Shortfin Mako Shark Fishing Mortality Much Higher Than Thought

A new report suggests a worrisome rate of mako mortality primarily but not exclusively from longline fisheries in the North Atlantic

mako sharks in Atlantic Ocean
A new report shows shortfin mako sharks are being threatened by overfishing in the north Atlantic Ocean.Courtesy Guy Harvey Institute

A new study reports that the mortality rate of shortfin mako sharks due to fishing in the western North Atlantic is higher than previously estimated from catch reports.

The report, published online at phys.org and done using satellite tracking by researchers from Nova Southeastern University's Guy Harvey Research Institute (GHRI), the University of Rhode Island and more, suggests the species is experiencing overfishing.

The study shows 30 percent of the 40 satellite-tagged sharks were captured. After modelling the probability that a mako shark would survive a year without being captured — a 72 percent chance — and calculating the fishing mortality rates, researchers determined that the rate at which shortfin makos were being killed in fisheries was actually 10 times higher than previously believed.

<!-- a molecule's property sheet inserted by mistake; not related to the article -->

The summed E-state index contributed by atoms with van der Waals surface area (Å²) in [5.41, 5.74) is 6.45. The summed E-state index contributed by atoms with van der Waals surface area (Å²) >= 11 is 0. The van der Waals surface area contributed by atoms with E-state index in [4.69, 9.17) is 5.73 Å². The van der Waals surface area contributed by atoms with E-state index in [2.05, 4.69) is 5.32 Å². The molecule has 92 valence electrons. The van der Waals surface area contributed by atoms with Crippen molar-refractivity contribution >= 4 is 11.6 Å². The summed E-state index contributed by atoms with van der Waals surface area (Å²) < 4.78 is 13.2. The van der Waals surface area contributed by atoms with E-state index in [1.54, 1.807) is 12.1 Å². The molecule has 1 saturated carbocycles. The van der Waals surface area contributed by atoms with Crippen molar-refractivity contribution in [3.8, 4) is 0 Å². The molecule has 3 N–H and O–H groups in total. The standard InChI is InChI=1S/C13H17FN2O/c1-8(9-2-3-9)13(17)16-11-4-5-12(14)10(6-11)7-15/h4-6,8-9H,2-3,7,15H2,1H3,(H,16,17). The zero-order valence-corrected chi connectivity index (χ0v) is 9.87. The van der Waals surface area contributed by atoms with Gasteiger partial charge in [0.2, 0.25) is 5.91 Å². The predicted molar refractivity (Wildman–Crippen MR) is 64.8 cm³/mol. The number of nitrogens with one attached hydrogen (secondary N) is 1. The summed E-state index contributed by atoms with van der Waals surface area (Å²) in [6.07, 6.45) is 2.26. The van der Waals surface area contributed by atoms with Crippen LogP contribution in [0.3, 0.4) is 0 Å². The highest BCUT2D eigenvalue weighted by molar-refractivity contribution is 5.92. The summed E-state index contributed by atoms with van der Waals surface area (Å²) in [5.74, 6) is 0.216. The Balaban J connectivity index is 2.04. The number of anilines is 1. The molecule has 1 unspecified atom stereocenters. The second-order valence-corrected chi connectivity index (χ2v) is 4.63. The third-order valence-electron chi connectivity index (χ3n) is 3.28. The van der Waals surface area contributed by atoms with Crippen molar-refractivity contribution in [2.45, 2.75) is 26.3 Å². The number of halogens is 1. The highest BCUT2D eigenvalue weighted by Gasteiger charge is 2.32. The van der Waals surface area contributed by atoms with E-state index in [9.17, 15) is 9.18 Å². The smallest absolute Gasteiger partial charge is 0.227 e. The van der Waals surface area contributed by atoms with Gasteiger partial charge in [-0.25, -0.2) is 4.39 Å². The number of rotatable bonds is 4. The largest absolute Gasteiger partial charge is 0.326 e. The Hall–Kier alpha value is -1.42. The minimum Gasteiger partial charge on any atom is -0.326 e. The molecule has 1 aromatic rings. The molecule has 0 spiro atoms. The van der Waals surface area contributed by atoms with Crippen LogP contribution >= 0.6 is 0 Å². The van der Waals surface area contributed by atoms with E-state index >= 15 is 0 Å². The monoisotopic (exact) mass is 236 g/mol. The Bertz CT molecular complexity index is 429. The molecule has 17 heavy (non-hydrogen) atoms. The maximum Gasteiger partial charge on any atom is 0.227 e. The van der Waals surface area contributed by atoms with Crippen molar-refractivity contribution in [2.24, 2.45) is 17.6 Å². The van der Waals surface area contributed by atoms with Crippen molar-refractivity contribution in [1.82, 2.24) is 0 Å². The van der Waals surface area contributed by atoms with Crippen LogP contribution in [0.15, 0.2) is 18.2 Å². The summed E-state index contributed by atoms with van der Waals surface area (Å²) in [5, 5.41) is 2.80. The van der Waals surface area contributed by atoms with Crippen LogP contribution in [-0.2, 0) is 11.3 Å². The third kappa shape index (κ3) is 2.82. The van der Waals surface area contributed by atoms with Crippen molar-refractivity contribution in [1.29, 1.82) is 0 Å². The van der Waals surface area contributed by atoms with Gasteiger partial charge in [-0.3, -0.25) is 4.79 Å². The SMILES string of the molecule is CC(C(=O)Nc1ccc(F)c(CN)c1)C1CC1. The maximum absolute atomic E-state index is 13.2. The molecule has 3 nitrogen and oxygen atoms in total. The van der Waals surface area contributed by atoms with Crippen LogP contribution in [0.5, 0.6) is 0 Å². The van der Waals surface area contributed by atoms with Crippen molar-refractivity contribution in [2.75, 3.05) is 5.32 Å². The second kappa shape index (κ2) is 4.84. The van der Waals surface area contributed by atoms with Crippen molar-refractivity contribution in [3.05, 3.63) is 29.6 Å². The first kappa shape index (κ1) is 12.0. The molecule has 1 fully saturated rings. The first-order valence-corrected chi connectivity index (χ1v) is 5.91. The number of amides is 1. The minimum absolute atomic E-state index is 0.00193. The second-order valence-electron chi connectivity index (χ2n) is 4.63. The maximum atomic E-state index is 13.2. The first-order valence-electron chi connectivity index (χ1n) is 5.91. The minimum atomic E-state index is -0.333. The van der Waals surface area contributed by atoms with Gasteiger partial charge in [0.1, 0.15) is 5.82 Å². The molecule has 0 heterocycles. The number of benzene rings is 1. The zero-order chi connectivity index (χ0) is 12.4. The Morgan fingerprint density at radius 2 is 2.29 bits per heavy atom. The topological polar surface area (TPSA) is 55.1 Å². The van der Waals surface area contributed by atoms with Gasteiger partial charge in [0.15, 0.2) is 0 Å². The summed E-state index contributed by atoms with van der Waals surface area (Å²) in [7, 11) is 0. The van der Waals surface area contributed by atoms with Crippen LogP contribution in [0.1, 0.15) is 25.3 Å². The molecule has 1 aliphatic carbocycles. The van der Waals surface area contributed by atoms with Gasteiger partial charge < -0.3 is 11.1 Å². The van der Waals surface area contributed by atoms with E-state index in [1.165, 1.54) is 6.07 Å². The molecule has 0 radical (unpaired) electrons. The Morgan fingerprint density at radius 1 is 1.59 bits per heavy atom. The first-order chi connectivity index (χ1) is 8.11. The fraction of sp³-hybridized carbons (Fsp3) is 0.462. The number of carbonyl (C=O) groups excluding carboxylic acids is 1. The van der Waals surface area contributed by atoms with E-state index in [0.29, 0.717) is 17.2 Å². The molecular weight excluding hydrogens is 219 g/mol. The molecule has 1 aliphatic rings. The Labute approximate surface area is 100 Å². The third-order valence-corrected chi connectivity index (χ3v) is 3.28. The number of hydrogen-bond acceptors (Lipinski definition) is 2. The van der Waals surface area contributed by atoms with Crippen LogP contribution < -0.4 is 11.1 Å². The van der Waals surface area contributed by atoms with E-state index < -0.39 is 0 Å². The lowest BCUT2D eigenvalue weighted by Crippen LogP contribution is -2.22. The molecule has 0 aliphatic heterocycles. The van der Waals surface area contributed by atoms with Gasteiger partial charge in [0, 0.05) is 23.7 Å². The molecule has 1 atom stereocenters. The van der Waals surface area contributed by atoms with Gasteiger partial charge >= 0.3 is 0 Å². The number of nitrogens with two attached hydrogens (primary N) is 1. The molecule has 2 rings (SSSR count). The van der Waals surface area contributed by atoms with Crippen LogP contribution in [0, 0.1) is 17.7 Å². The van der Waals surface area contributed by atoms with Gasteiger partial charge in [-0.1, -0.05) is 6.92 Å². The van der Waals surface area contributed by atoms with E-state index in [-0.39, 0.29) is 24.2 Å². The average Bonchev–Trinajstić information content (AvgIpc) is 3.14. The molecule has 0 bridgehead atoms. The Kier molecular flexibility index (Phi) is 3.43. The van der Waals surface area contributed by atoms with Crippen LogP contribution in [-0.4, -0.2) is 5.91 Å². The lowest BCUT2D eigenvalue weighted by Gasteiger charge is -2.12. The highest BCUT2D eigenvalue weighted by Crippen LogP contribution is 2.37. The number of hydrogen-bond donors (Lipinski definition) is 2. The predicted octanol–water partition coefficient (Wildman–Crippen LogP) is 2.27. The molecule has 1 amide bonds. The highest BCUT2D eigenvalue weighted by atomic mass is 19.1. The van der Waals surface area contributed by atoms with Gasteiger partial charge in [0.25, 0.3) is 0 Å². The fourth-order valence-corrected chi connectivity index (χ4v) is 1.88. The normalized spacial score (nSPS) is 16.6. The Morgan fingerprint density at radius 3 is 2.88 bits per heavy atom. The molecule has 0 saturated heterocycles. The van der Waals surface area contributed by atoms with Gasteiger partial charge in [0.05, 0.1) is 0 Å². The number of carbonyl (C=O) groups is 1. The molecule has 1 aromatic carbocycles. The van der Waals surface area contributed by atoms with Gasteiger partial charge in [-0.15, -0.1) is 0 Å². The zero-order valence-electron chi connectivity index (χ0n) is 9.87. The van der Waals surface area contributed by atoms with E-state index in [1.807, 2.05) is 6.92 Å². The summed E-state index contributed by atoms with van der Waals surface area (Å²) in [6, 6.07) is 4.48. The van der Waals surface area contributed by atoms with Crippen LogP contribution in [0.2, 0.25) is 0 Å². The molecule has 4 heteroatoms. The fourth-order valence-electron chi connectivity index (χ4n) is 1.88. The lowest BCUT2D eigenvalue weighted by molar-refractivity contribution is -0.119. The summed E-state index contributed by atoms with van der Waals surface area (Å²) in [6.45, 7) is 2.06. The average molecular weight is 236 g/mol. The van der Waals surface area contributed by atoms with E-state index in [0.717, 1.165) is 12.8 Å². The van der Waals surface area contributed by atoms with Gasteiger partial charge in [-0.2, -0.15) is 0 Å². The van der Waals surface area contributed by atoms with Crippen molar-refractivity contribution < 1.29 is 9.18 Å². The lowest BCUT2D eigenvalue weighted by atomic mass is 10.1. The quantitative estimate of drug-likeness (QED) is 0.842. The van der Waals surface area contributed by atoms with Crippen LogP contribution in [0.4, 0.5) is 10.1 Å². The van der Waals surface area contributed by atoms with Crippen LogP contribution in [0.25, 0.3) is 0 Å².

The tracks of the tagged mako sharks, including the ones captured, can be viewed online on NSU's GHRI shark tracking website.

"Traditionally, the data obtained to determine the rate of fishing mortality, a key parameter used to help gauge the health of shark stocks, has depended largely on fishermen self-reporting any mako sharks they may have caught," said Mahmood Shivji, Ph.D., senior author of the study and director of the NSU's GHRI. "The challenge is that not all fishermen report the same way or some may underreport or even not report their mako shark captures at all, so the these catch data are known to be of questionable reliability."

The study used near-real-time tracking of mako sharks from satellite tags. Directly seeing how they were captured bypasses the dependency on anglers self-reporting the catches and details. This could be used for other fished species as a time-efficient way to gather useful data "about the levels of fishing survival and mortality," said Michael Byrne, Ph.D., the paper's lead author and postdoctoral fellow at NSU's GHRI when the study was done.